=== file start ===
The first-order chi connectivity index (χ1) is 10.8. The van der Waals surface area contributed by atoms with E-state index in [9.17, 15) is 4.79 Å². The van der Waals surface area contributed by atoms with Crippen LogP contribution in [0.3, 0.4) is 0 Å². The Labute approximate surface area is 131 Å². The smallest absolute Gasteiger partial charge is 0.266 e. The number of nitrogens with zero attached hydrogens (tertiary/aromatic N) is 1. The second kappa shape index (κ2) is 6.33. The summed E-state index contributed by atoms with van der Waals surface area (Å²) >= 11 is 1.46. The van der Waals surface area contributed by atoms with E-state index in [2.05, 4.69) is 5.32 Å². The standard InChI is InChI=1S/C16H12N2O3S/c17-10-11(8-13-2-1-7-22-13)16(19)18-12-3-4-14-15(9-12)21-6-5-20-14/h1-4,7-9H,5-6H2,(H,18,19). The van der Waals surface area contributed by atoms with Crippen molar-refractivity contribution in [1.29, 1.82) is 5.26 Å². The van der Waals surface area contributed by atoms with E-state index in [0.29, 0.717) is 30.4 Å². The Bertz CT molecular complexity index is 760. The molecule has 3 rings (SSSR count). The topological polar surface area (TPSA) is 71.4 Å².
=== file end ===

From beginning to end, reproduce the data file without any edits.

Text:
The first-order chi connectivity index (χ1) is 10.8. The van der Waals surface area contributed by atoms with E-state index in [9.17, 15) is 4.79 Å². The van der Waals surface area contributed by atoms with Crippen LogP contribution in [0.3, 0.4) is 0 Å². The Labute approximate surface area is 131 Å². The smallest absolute Gasteiger partial charge is 0.266 e. The number of nitrogens with zero attached hydrogens (tertiary/aromatic N) is 1. The second kappa shape index (κ2) is 6.33. The summed E-state index contributed by atoms with van der Waals surface area (Å²) >= 11 is 1.46. The van der Waals surface area contributed by atoms with E-state index in [2.05, 4.69) is 5.32 Å². The standard InChI is InChI=1S/C16H12N2O3S/c17-10-11(8-13-2-1-7-22-13)16(19)18-12-3-4-14-15(9-12)21-6-5-20-14/h1-4,7-9H,5-6H2,(H,18,19). The van der Waals surface area contributed by atoms with Crippen molar-refractivity contribution in [1.29, 1.82) is 5.26 Å². The van der Waals surface area contributed by atoms with E-state index in [0.29, 0.717) is 30.4 Å². The Bertz CT molecular complexity index is 760. The molecule has 3 rings (SSSR count). The topological polar surface area (TPSA) is 71.4 Å².